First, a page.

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KIMBERLY – By the time he retires, University of Wisconsin Extension Service milking system specialist Doug Reinemann expects that up to one-half of dairy cows will be milked in robotic or automatic units.

Reinemann didn't state a retirement date (he's 60) during a presentation at the Extension Service's semi-annual farm management update but he suggested that the move toward automatic milking is well under way. He noted that the first installation of robots in Wisconsin was at Knigge Farms near Omro in 2000.

The latest statistics indicate that more that a total of more than 200 dairy farms in Wisconsin and Minnesota, more than 300 in the United States, and upwards of 500 in Canada are equipped with robot milking units, Reinemann reported. There's a choice of single box and multiple box units, he observed.

Around the world, more than 30 percent of the dairy cows in Denmark are milked by robots and 64 robots have been installed at one operation in Chile, Reinemann noted. In the United States, the largest installation is 20 robot boxes for a 1,200-cow dairy at Mason-Dixon, Pennsylvania, he added.

Reasons for change

According to surveys on the topic, the reduction of labor (either because of cost or lack of availability) ranks as the top reason for switching to automatic milking, Reinemann pointed out. Other reasons include the value of time flexibility, an increase of milking frequency, the opportunity for new investment in milking equipment, and an improvement in udder health.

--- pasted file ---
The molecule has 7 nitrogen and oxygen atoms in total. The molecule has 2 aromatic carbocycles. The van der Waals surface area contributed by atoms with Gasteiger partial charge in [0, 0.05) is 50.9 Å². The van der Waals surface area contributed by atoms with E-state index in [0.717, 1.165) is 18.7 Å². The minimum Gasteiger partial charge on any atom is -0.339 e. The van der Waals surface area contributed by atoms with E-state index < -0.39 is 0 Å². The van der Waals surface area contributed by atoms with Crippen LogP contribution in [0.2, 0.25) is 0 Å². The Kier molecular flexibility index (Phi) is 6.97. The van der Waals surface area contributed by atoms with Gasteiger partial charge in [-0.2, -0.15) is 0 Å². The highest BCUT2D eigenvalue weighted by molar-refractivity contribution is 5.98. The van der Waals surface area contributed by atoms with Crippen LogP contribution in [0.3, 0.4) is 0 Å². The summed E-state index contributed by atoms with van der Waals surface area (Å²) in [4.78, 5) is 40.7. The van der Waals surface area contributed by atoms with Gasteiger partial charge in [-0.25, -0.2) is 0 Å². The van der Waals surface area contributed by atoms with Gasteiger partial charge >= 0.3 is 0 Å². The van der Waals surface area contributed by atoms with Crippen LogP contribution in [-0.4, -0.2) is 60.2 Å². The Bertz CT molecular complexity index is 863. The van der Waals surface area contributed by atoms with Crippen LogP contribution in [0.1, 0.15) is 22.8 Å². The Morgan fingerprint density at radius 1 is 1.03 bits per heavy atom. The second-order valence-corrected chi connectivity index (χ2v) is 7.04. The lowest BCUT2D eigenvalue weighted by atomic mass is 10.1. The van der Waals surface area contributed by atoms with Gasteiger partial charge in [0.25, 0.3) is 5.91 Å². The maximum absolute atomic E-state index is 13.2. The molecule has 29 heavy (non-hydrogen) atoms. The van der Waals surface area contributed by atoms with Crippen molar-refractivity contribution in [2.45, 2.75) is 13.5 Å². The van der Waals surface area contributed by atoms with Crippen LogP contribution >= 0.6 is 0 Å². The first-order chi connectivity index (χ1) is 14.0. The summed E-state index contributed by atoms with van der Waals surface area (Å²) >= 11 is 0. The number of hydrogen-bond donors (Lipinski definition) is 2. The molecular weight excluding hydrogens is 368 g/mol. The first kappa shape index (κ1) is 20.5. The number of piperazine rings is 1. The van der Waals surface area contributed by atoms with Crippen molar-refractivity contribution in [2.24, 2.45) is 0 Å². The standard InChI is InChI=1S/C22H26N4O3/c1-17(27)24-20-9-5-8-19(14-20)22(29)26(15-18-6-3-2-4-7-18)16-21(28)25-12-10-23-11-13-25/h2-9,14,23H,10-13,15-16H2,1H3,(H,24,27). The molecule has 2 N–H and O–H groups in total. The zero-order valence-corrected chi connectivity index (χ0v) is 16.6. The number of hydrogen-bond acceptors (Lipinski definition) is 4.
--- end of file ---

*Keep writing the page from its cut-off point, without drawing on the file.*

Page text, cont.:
“Robots are data collection machines” and they allow for individual cow management, Reinemann stated. “But we're not getting full use of that data yet.”

But there are also a number of other cautions, Reinemann emphasized. Although they save physical labor and time, “milking facilities never pay for themselves” nor do robot units provide an economy of scale, he commented. He said the cost of the entire facility to accommodate robot milkers is about double that of the robots themselves.

Survey responses

Users responding to surveys generally agree that, with a unit's capacity to milk about 10 cows per hour, the ideal number of cows per robot unit is close to 60 in order to provide an average of 2.4 to 2.8 milkings per day, Reinemann observed. It's feed served in the unit rather than udder pressure that motivates entry to the unit while lameness deters such movement, he added.

At the introduction of robots to a herd, survey respondents found that about four percent of the cows had to be culled because of incompatibility with the new system – a number that has dropped to between two and three percent today, Reinemann said.

In Wisconsin, the highest known average daily milk per cow in a robotic system is about 100 pounds, Reinemann reported. Regarding udder health or somatic cell count (SCC), he remarked that robots “not a cure for a high SCC because people get the SCC they want.”

Taking a wider view, Reinemann considers Wisconsin to be “a museum of milking methods.” As an example, he cited milking frequencies of 1.5 times per day in some of the state's herds to up to six times per day for a few high-producing cows in some herds.

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